A novel 3D spheroid model of rheumatoid arthritis synovial tissue incorporating fibroblasts, endothelial cells, and macrophages.
Front Immunol 2023;14: 1188835
OBJECTIVE: Rheumatoid Arthritis (RA) is a progressive and systemic autoimmune disorder associated with chronic and destructive joint inflammation. The hallmarks of joint synovial inflammation are cellular proliferation, extensive neoangiogenesis and infiltration of immune cells, including macrophages. approaches simulating RA synovial tissue are crucial in preclinical and translational research to evaluate novel diagnostic and/or therapeutic markers. Two-dimensional (2D) settings present very limited physiological proximity as they cannot recapitulate cell-cell and cell-matrix interactions occurring in the three-dimensional (3D) tissue compartment. Here, we present the engineering of a spheroid-based model of RA synovial tissue which mimics 3D interactions between cells and pro-inflammatory mediators present in the inflamed synovium.
METHODS: Spheroids were generated by culturing RA fibroblast-like-synoviocytes (RAFLS), human umbilical vein endothelial cells (ECs) and monocyte-derived macrophages in a collagen-based 3D scaffold. The spheroids were cultured in the presence or absence of vascular endothelial growth factor (VEGF) and fibroblast growth factor 2 (bFGF) or RA synovial fluid (SF). Spheroid expansion and cell migration were quantified for all conditions using confocal microscopy and digital image analysis.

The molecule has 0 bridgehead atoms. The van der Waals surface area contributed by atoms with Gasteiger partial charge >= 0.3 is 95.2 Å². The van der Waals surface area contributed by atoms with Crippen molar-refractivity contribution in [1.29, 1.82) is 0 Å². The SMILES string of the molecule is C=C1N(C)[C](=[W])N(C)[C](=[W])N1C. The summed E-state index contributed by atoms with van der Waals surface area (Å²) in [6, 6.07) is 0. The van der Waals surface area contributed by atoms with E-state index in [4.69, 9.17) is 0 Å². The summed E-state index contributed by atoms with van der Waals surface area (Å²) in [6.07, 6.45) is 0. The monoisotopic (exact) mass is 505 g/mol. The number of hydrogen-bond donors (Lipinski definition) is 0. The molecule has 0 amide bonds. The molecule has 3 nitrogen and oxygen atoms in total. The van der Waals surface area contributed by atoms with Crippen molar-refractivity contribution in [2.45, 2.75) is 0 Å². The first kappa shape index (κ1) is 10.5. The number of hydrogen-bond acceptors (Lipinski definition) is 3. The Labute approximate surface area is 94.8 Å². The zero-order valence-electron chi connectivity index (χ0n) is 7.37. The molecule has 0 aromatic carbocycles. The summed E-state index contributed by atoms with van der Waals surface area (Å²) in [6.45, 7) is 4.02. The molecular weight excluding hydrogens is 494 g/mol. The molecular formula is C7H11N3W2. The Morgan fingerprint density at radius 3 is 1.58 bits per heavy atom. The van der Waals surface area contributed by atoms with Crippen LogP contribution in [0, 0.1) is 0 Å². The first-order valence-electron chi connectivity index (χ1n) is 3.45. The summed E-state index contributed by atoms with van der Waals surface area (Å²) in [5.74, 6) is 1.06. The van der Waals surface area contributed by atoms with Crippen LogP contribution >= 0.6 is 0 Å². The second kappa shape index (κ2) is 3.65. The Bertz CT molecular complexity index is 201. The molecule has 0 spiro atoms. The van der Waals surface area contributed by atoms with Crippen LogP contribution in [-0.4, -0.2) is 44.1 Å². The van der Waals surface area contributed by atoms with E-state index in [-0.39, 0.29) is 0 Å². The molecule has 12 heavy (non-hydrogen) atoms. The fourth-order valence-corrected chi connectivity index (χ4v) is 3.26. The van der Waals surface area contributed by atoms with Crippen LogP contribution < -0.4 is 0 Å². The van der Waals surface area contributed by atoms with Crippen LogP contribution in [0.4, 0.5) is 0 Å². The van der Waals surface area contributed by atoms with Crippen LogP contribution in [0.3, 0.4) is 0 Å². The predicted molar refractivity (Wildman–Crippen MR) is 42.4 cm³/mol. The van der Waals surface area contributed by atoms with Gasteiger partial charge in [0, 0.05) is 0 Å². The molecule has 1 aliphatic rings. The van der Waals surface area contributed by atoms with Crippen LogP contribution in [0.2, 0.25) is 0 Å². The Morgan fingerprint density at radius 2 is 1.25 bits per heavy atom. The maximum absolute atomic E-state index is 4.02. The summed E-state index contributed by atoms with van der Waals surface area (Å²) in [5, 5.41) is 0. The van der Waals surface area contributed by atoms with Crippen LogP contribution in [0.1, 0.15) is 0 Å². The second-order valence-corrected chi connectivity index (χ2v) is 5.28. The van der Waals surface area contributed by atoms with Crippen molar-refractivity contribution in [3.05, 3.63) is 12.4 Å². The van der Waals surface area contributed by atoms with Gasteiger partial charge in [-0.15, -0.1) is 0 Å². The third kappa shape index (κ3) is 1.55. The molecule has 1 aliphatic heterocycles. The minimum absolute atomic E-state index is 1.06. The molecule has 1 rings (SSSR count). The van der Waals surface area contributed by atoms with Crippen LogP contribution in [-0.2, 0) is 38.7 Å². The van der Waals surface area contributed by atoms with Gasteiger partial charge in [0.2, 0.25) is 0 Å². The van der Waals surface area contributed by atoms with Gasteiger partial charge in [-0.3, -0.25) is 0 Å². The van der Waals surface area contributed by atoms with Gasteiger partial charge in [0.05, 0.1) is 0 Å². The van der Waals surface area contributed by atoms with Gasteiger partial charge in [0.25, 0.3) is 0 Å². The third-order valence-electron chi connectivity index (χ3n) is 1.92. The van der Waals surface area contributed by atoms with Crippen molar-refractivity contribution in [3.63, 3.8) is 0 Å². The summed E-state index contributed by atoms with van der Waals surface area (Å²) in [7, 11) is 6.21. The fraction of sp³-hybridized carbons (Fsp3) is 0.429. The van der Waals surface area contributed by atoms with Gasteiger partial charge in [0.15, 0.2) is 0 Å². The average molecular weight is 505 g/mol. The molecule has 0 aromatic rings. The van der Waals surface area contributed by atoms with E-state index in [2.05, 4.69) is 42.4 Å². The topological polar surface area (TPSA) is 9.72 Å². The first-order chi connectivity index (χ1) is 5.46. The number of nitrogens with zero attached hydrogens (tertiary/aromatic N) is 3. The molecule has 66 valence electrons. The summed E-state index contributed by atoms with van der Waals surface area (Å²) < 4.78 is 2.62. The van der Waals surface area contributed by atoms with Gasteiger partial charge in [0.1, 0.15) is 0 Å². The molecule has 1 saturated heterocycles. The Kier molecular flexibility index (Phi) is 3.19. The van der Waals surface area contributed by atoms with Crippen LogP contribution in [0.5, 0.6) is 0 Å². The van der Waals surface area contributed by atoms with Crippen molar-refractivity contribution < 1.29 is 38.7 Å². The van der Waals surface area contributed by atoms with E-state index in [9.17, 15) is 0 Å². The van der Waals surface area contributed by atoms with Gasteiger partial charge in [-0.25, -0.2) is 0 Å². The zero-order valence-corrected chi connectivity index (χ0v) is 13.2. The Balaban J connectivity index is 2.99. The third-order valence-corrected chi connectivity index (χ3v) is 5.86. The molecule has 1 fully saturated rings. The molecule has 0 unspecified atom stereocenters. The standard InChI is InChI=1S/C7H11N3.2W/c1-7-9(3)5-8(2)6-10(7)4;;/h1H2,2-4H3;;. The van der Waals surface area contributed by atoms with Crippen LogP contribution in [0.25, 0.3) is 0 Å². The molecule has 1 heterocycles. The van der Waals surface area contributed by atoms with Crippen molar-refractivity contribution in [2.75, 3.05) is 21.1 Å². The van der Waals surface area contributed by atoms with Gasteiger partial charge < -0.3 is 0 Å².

RESULTS: A novel approach using machine learning was developed to quantify spheroid outgrowth and used to reexamine the existing spheroid-based model of RA synovial angiogenesis consisting of ECs and RAFLS. A 2-fold increase in the spheroid outgrowth ratio was demonstrated upon VEGF/bFGF stimulation (<0.05). The addition of macrophages within the spheroid structure (3.75x10 RAFLS, 7.5x10 ECs and 3.0x10 macrophages) resulted in good incorporation of the new cell type. The addition of VEGF/bFGF significantly induced spheroid outgrowth (<0.05) in the new system. SF stimulation enhanced containment of macrophages within the spheroids.
CONCLUSION: We present a novel spheroid based model consisting of RAFLS, ECs and macrophages that reflects the RA synovial tissue microenvironment. This model may be used to dissect the role of specific cell types in inflammatory responses in RA, to study specific signaling pathways involved in the disease pathogenesis and examine the effects of novel diagnostic (molecular imaging) and therapeutic compounds, including small molecule inhibitors and biologics.